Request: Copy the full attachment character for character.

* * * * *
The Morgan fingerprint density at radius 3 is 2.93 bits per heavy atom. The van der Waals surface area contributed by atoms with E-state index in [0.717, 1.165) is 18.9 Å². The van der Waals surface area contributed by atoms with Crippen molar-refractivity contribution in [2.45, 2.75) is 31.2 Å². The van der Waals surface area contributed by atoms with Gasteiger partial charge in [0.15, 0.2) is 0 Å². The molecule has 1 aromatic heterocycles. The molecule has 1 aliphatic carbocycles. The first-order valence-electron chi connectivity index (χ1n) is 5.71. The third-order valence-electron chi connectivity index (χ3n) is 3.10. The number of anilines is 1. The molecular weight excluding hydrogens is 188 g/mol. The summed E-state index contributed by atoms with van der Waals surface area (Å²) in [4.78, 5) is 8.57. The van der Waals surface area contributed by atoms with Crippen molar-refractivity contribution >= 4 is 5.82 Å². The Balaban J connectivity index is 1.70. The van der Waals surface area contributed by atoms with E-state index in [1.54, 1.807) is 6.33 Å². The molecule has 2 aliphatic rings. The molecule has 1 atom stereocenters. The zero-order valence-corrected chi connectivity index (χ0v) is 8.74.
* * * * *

The Morgan fingerprint density at radius 3 is 2.93 bits per heavy atom. The van der Waals surface area contributed by atoms with E-state index in [0.717, 1.165) is 18.9 Å². The van der Waals surface area contributed by atoms with Crippen molar-refractivity contribution in [2.45, 2.75) is 31.2 Å². The van der Waals surface area contributed by atoms with Gasteiger partial charge in [0.15, 0.2) is 0 Å². The molecule has 1 aromatic heterocycles. The molecule has 1 aliphatic carbocycles. The first-order valence-electron chi connectivity index (χ1n) is 5.71. The third-order valence-electron chi connectivity index (χ3n) is 3.10. The number of anilines is 1. The molecular weight excluding hydrogens is 188 g/mol. The summed E-state index contributed by atoms with van der Waals surface area (Å²) in [4.78, 5) is 8.57. The van der Waals surface area contributed by atoms with Crippen molar-refractivity contribution >= 4 is 5.82 Å². The Balaban J connectivity index is 1.70. The van der Waals surface area contributed by atoms with E-state index in [1.54, 1.807) is 6.33 Å². The molecule has 2 aliphatic rings. The molecule has 1 atom stereocenters. The zero-order valence-corrected chi connectivity index (χ0v) is 8.74.